Draw a 1" grid on one of the legs, and trace the shape of the leg in the grid to match the drawing. Trace and erase, trace and erase until you have drawn smooth lines. Bandsaw the leg to shape- but don't cut off the small triangle at the foot yet- you'll need that to flush trim the other legs.

Photo 3- After you rough cut the first leg on the band saw, sand it smooth with a drum sander in the drill press as shown.

Sand smooth the curve edges of the leg with a drum sander at the drill press as in photo 3. You could also use the drum with a hand-held drill, or smooth it with a curve sole spokeshave. Make the curve smooth and flowing.

Photo 4- Now flush trim the other legs to the shape of the first by using the first as a template at the router table. Keep your fingers away from the bit at all times.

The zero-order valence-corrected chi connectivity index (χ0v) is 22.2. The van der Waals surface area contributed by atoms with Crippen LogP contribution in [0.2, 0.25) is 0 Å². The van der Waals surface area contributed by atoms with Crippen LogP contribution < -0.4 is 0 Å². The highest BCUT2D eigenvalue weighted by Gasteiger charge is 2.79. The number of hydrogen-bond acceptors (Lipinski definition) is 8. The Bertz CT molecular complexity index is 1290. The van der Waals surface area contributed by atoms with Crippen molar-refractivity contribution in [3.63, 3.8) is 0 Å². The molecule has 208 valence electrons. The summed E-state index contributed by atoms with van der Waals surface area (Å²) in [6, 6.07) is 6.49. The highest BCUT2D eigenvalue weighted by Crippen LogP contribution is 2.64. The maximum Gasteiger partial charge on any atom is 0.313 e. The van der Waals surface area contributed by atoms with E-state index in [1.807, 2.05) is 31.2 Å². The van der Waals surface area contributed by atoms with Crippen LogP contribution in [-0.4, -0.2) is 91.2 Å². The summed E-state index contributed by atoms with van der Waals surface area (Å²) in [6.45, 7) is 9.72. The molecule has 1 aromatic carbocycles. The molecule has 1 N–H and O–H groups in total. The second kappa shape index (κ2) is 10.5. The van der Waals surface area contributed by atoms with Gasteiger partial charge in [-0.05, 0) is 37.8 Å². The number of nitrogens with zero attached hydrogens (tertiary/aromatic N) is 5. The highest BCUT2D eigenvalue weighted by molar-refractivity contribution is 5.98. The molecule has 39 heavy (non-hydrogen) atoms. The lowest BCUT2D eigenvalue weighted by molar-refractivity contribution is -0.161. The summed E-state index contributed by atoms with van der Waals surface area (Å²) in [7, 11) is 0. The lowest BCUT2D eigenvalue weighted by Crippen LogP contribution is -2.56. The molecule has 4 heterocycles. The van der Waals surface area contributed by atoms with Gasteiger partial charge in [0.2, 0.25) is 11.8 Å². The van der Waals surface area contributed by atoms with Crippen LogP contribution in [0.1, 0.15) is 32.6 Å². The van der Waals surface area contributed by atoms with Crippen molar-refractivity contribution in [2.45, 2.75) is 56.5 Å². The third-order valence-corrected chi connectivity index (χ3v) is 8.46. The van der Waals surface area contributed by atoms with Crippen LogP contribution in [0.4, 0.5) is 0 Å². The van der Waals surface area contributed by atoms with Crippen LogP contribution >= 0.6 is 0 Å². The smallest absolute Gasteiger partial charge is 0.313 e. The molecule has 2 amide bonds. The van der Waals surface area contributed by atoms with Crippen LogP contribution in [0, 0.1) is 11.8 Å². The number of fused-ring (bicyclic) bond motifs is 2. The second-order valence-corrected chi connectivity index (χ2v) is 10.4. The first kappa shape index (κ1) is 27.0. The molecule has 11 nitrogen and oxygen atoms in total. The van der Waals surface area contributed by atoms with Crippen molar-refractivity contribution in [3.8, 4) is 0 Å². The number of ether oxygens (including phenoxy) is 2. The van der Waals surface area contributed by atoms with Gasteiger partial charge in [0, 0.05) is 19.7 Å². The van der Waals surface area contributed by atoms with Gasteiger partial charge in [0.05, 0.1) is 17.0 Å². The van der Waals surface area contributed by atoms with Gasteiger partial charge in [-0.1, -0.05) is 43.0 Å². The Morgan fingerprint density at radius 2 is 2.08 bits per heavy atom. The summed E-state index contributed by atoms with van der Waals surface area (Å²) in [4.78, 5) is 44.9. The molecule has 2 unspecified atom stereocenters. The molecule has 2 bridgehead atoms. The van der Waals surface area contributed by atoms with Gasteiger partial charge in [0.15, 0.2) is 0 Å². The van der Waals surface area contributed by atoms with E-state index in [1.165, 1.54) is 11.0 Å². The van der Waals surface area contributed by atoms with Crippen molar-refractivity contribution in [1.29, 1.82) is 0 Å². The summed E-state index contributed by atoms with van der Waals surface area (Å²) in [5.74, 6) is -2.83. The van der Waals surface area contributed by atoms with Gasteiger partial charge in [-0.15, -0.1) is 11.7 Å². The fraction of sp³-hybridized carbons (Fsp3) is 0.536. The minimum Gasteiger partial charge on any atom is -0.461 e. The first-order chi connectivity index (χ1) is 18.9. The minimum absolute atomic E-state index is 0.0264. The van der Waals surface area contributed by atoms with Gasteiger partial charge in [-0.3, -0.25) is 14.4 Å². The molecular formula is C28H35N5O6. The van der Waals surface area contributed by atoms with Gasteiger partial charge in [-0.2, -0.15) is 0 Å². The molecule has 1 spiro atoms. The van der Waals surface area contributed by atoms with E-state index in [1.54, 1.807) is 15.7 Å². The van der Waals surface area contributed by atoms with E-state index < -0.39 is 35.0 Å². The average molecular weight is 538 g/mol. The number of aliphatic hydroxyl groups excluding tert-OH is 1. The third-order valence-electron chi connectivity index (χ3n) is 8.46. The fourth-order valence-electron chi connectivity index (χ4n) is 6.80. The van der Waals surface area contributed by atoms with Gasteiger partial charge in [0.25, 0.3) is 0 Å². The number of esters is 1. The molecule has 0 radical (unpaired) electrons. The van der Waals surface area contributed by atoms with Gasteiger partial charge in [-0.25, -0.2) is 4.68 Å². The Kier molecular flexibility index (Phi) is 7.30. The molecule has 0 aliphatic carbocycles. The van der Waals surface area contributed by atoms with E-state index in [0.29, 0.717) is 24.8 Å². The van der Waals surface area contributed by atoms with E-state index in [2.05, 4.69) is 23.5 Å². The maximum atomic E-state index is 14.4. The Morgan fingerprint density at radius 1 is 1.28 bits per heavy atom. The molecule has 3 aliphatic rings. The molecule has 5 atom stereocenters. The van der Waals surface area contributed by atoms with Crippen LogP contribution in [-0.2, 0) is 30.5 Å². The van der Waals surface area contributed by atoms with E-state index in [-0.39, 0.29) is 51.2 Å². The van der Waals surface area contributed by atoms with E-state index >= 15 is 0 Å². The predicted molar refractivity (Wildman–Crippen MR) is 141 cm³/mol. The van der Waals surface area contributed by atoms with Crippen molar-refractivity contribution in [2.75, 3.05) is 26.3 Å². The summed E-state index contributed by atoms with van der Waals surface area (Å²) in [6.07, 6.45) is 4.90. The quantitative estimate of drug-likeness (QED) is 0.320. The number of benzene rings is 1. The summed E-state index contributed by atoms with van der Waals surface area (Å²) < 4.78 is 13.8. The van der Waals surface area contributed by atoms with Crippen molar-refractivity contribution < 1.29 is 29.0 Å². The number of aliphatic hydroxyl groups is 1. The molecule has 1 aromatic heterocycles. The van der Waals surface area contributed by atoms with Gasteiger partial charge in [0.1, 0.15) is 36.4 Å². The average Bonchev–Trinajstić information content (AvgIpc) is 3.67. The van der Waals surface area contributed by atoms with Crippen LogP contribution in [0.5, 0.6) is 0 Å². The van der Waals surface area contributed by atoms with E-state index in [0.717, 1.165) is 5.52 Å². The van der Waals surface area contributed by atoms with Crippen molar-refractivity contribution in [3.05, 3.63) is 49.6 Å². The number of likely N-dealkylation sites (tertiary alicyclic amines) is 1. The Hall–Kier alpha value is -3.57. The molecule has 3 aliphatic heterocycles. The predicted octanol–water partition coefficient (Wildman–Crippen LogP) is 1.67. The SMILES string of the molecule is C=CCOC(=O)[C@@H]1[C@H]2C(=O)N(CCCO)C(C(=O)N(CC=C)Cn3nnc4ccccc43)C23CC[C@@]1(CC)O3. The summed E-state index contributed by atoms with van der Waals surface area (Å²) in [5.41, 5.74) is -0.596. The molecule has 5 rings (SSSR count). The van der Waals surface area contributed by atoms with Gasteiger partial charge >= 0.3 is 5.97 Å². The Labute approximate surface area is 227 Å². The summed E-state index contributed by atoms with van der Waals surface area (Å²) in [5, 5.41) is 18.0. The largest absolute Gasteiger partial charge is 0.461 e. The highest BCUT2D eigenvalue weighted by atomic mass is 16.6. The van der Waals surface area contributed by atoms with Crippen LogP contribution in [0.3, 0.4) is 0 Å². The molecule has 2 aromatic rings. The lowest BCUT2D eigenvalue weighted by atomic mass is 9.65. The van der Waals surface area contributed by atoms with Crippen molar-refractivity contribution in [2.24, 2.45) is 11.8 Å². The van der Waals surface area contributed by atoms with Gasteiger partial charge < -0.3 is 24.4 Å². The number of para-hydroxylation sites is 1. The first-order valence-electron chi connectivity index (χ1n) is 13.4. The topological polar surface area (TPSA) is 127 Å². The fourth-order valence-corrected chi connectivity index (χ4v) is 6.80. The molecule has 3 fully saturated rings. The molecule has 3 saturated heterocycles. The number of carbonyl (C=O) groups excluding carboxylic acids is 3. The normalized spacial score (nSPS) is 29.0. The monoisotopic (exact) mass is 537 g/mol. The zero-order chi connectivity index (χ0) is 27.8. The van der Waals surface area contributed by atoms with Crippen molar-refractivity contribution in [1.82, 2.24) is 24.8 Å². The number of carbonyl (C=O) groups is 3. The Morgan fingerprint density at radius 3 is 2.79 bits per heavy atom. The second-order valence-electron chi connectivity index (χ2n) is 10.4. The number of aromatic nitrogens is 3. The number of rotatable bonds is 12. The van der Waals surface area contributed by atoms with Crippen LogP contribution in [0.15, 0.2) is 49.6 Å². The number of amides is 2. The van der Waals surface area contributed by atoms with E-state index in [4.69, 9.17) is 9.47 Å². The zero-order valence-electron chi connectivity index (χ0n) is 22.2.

Trace the shape of this leg onto the other three, and bandsaw close to these lines. Then attach the first leg to one of the others with small pieces of plywood and nails on the ends of the legs as in photo 4. This is why you left that triangle on the foot, so there would be room to fit the plywood. Locate the second leg on the first so that it overlaps all around. Then use the first leg as a template with a flush trim bit in the router table as shown. The photo shows a flush trim bit with the bearing mounted at the shank, but bits with the bearing mounted on the end will work just as well. The length of the cutting flutes on the bit needs to be at least 1-1/4". Flush trim all the legs to shape, then cut off the triangles on the feet and sand this area smooth.